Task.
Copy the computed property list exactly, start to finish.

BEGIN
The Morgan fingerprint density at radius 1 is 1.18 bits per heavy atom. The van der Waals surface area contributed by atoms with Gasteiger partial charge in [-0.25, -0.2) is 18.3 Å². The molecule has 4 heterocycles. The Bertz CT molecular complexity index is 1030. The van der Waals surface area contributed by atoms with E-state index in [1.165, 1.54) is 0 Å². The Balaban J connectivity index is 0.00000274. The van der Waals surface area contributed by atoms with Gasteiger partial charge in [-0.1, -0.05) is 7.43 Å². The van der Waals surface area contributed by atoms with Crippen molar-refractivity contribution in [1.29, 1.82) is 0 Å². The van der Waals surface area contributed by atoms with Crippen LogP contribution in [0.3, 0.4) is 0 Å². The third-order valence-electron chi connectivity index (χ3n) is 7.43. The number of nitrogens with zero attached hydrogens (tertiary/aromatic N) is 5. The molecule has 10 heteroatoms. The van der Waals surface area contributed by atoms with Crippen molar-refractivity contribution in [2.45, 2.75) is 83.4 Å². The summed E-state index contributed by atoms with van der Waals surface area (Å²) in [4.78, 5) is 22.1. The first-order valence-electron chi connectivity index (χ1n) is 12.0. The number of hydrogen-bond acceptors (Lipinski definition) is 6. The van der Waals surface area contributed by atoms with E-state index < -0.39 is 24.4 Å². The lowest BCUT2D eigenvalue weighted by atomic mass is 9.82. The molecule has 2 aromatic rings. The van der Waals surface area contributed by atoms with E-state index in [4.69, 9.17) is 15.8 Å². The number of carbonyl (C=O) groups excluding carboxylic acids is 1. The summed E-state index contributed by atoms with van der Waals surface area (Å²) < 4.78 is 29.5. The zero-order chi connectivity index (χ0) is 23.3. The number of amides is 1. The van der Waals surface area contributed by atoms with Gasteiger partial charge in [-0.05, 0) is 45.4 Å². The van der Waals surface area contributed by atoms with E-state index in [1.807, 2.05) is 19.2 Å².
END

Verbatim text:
The Morgan fingerprint density at radius 1 is 1.18 bits per heavy atom. The van der Waals surface area contributed by atoms with Gasteiger partial charge in [-0.25, -0.2) is 18.3 Å². The molecule has 4 heterocycles. The Bertz CT molecular complexity index is 1030. The van der Waals surface area contributed by atoms with E-state index in [1.165, 1.54) is 0 Å². The Balaban J connectivity index is 0.00000274. The van der Waals surface area contributed by atoms with Gasteiger partial charge in [-0.1, -0.05) is 7.43 Å². The van der Waals surface area contributed by atoms with Crippen molar-refractivity contribution in [1.29, 1.82) is 0 Å². The van der Waals surface area contributed by atoms with Crippen LogP contribution in [0.3, 0.4) is 0 Å². The third-order valence-electron chi connectivity index (χ3n) is 7.43. The number of nitrogens with zero attached hydrogens (tertiary/aromatic N) is 5. The molecule has 10 heteroatoms. The van der Waals surface area contributed by atoms with Crippen molar-refractivity contribution in [2.45, 2.75) is 83.4 Å². The summed E-state index contributed by atoms with van der Waals surface area (Å²) in [4.78, 5) is 22.1. The first-order valence-electron chi connectivity index (χ1n) is 12.0. The number of hydrogen-bond acceptors (Lipinski definition) is 6. The van der Waals surface area contributed by atoms with E-state index < -0.39 is 24.4 Å². The lowest BCUT2D eigenvalue weighted by atomic mass is 9.82. The molecule has 2 aromatic rings. The van der Waals surface area contributed by atoms with E-state index in [4.69, 9.17) is 15.8 Å². The number of carbonyl (C=O) groups excluding carboxylic acids is 1. The summed E-state index contributed by atoms with van der Waals surface area (Å²) < 4.78 is 29.5. The zero-order chi connectivity index (χ0) is 23.3. The number of amides is 1. The van der Waals surface area contributed by atoms with Gasteiger partial charge in [-0.05, 0) is 45.4 Å². The van der Waals surface area contributed by atoms with E-state index in [1.807, 2.05) is 19.2 Å².